Night and day from barm I'll shield tliem,

And love's vigils I shall keep;
Gently through life will I lead them

Until by thy side I sleep.
Close the band I'm clasping, darling,

As I watch tlıy ebbing life;
Shall I no more hear thee answer,

When I whisper, dearest wife? Life is dark, aud bleak, and dreary,

I am left without a homeBroken-liearted, weak, and weary ;

Oh, that Hled to me say, “Come!”

But our children need my presence,

And for them I faiu would stay Till my work in time is finished,

Till I close life's weary day.
Wlien 'tis done and Jesus calls me

To the rest prepared above,
Oh, the joy that there awaits me,

Dwelling with thee in llis love!
Then we'll have the joy of loving

“ As we never loved before, Loving on unchillel, uuimered,

Loving once and evermore."


NOTHING at all in the paper to-day !

Only a murder somewhere or otherA girl who has put her child away,

Not being a wife as well as a mother. Or a drunken husband beating a wife

With the neighbors lying awake to listen,-
Scarce aware he bas taken a life

Till in at the window the dawn-rays glisten.
But that is all in the regular way-
There's uothing at all in the paper to-day.
Nothing at all in the paper to-day !

To be sure there's a woman died of starvation,
Fell down in the street--as so many may
lu this very prosperous Christian Dation.

Or two young girls, with some inward grief

Maddened, have plunged in the juky waters,
Or a father bas learnt that his son's a thief,

Or a mother been robbed of one of her daughters.
Things that occur in the regular way-
There's nothing at all in the paper to-day.
There's nothing at all in the paper to-day,

Unless you care about things in the city-
How great rich rogues for their crimes must pay,

(Though all gentility cries out “ pity !") Like the meanest shop-boy that robs a till

There's a case to-day, if I'm not forgetting,
The lad only “borrowed” as such lads will-

To pay some money he lost in betting.
But there's nothing in this that's out of the way-
There's nothiug at all in the paper to-day.
Nothing at all in the paper to-day

But the births and bankruptcies, deaths and marriages, But life's events in the old survey,

With Virtue beyging, and Vice in carriages;
And kindly hearts under ermine gowns,

And wicked breasts under hodden gray,-
For goodness belongs not only to clowns,

And o'er others than lords does sin bear sway.
But what do I read ?—"drowned ! wrecked !" Did I say
There was nothing at all in the paper tv-day?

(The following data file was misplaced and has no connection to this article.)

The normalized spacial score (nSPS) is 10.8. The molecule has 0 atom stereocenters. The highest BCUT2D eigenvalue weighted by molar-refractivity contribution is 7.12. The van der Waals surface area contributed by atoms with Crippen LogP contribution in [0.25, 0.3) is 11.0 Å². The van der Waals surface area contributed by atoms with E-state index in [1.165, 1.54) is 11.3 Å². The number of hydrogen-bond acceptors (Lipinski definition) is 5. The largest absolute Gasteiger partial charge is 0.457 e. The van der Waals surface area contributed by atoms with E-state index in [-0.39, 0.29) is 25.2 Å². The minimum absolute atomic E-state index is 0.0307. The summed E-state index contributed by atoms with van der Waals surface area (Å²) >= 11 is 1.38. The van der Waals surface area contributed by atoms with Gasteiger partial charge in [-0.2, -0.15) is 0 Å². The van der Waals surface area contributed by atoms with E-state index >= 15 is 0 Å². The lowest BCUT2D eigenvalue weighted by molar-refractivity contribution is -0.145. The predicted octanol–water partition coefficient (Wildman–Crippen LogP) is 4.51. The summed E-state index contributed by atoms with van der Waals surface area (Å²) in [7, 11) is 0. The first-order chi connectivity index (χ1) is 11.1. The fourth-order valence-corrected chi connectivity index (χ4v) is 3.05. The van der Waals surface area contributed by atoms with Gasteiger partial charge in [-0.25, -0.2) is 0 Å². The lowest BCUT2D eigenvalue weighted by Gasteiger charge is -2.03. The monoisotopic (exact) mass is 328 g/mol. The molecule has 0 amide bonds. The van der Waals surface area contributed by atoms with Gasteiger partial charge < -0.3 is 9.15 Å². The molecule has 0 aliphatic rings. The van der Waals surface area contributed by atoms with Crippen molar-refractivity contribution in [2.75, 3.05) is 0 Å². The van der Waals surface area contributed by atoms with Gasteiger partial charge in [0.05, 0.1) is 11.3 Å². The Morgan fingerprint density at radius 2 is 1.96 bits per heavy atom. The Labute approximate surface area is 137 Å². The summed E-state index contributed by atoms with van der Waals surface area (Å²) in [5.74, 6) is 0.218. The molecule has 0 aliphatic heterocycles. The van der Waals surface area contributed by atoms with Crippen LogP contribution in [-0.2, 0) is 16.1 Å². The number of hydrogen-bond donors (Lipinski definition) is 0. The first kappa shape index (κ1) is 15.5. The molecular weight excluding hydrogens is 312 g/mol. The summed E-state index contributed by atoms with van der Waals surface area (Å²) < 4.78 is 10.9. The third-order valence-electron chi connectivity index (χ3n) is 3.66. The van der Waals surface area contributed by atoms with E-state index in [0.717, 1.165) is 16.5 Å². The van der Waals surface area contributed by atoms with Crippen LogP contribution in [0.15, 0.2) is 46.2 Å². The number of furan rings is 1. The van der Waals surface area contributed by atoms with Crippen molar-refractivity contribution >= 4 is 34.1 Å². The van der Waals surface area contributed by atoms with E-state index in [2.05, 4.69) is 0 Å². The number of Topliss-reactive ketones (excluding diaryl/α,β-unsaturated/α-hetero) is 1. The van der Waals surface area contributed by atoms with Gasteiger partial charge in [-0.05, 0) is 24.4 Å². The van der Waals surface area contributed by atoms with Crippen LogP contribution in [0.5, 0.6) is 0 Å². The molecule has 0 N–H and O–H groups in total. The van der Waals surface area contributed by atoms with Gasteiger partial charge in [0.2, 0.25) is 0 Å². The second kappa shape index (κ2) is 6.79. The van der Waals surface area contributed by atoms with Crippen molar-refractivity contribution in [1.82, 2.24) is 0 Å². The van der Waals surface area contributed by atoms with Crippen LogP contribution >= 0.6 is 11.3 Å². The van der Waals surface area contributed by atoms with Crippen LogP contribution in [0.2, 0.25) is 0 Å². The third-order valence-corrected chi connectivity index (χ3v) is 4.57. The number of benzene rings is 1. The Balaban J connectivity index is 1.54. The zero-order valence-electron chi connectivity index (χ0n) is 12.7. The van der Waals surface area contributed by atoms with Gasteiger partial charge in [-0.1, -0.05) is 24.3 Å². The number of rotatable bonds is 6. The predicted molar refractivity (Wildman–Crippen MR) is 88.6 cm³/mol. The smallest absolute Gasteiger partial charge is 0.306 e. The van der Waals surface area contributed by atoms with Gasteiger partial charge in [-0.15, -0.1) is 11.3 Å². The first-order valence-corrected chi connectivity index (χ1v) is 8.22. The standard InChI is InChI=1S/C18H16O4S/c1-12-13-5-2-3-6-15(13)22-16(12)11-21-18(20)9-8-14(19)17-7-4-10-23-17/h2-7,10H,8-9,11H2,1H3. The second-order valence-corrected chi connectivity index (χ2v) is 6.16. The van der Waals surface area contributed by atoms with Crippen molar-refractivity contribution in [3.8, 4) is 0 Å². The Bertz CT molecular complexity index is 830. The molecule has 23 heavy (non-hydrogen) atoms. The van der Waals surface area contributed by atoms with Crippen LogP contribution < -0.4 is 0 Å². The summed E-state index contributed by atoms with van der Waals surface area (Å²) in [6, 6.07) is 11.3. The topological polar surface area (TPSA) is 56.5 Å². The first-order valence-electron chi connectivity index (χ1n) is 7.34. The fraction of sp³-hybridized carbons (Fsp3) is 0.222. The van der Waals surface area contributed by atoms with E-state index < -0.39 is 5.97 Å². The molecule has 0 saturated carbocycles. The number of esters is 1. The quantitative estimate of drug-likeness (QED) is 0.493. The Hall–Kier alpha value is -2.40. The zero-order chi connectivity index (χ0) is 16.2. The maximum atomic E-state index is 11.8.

I do not call him an early riser who, once in his life, may bave been forced out of his bed at eight o'clock on a November morning, in consequence of his house having been on fire ever since seven; nor would I attach such a stigma to him who, in the sheer spirit of foolhardiness and bravado, should for once and away "awake, arise,” even three or four hours earlier, in the same inclement season: I, myself, have done it! But the fact is, that the thing, as a constant practice, is impossible to one who is not to the manner born.' He must be taught, as a fish is taught to swim, from his earliest infancy. *

I know it may be objected to me that chimney-sweepers,


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anstmen, &c., are early risers; but this I would rather tuke to be a vulgar error than admit it as a fact; what proof can you adduce that they have yet been to bed ? For my own part, I am unwilling to think so uncharitably of human nature as to believe that any created being would force another to quit his bed at five o'clock on a frosty morning.

I have confessed that once, in the sheer spirit of bravado, I myself rose (or promised to rise,) at that ignominious period of the night, known, or rather heard of, by the term, 'four in the morning. My folly deserved a severe punishment, which, indeed, it received in its own conse quences; but since I have lately been informed that'a good-natured friend' is of opinion that it merits the addi. tional chastisement of public exposure, I will (to spare him the pain of bestowing it upon me,) inflict the lash with my own hand.

I had the pleasure of spending, years ago, my Christmas bolidays very agreeably with a family at Bristol.

Having an appointment of some importance for the eighth of January, in London, I had settled that my visit should terminate on Twelfth-night. On the morning of that festive occasion, I had not yet resolved on any particular mode of conveyance to town; when, walking along Broad-street, my attention was brought to the subject by the various coach-advertisements which were posted on the walls. The 'Highflyer' announced its departure at three in the afternoon—a rational hour; the Magnet' at ten in the morning-somewhat of the earliest; whilst the